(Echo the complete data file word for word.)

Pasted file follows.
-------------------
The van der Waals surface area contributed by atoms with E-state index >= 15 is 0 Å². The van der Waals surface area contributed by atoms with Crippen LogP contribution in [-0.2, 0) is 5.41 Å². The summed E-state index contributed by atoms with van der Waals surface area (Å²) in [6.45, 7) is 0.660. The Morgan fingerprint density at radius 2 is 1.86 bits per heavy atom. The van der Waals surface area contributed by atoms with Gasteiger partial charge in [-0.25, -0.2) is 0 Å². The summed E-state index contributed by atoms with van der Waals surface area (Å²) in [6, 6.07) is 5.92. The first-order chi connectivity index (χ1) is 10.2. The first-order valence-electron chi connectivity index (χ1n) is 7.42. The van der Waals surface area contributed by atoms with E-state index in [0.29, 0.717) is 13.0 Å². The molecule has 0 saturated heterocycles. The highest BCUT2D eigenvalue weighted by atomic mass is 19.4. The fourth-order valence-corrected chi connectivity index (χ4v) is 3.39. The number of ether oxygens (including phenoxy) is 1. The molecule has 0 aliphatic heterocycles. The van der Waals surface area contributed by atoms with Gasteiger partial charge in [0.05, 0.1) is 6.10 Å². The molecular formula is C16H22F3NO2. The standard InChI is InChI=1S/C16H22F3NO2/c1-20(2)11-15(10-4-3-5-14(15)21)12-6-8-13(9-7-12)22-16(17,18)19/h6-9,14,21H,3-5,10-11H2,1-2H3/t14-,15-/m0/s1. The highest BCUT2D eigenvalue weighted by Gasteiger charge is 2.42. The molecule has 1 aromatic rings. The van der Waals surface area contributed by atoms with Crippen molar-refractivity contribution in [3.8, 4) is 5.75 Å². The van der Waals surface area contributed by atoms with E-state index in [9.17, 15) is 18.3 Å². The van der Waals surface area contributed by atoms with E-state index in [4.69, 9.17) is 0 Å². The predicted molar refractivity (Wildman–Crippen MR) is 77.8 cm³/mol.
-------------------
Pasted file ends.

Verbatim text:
The van der Waals surface area contributed by atoms with E-state index >= 15 is 0 Å². The van der Waals surface area contributed by atoms with Crippen LogP contribution in [-0.2, 0) is 5.41 Å². The summed E-state index contributed by atoms with van der Waals surface area (Å²) in [6.45, 7) is 0.660. The Morgan fingerprint density at radius 2 is 1.86 bits per heavy atom. The van der Waals surface area contributed by atoms with Gasteiger partial charge in [-0.25, -0.2) is 0 Å². The summed E-state index contributed by atoms with van der Waals surface area (Å²) in [6, 6.07) is 5.92. The first-order chi connectivity index (χ1) is 10.2. The first-order valence-electron chi connectivity index (χ1n) is 7.42. The van der Waals surface area contributed by atoms with E-state index in [0.29, 0.717) is 13.0 Å². The molecule has 0 saturated heterocycles. The highest BCUT2D eigenvalue weighted by atomic mass is 19.4. The fourth-order valence-corrected chi connectivity index (χ4v) is 3.39. The number of ether oxygens (including phenoxy) is 1. The molecule has 0 aliphatic heterocycles. The van der Waals surface area contributed by atoms with Gasteiger partial charge in [0.05, 0.1) is 6.10 Å². The molecular formula is C16H22F3NO2. The standard InChI is InChI=1S/C16H22F3NO2/c1-20(2)11-15(10-4-3-5-14(15)21)12-6-8-13(9-7-12)22-16(17,18)19/h6-9,14,21H,3-5,10-11H2,1-2H3/t14-,15-/m0/s1. The highest BCUT2D eigenvalue weighted by Gasteiger charge is 2.42. The molecule has 1 aromatic rings. The van der Waals surface area contributed by atoms with Crippen molar-refractivity contribution in [3.8, 4) is 5.75 Å². The van der Waals surface area contributed by atoms with E-state index in [9.17, 15) is 18.3 Å². The van der Waals surface area contributed by atoms with E-state index in [4.69, 9.17) is 0 Å². The predicted molar refractivity (Wildman–Crippen MR) is 77.8 cm³/mol.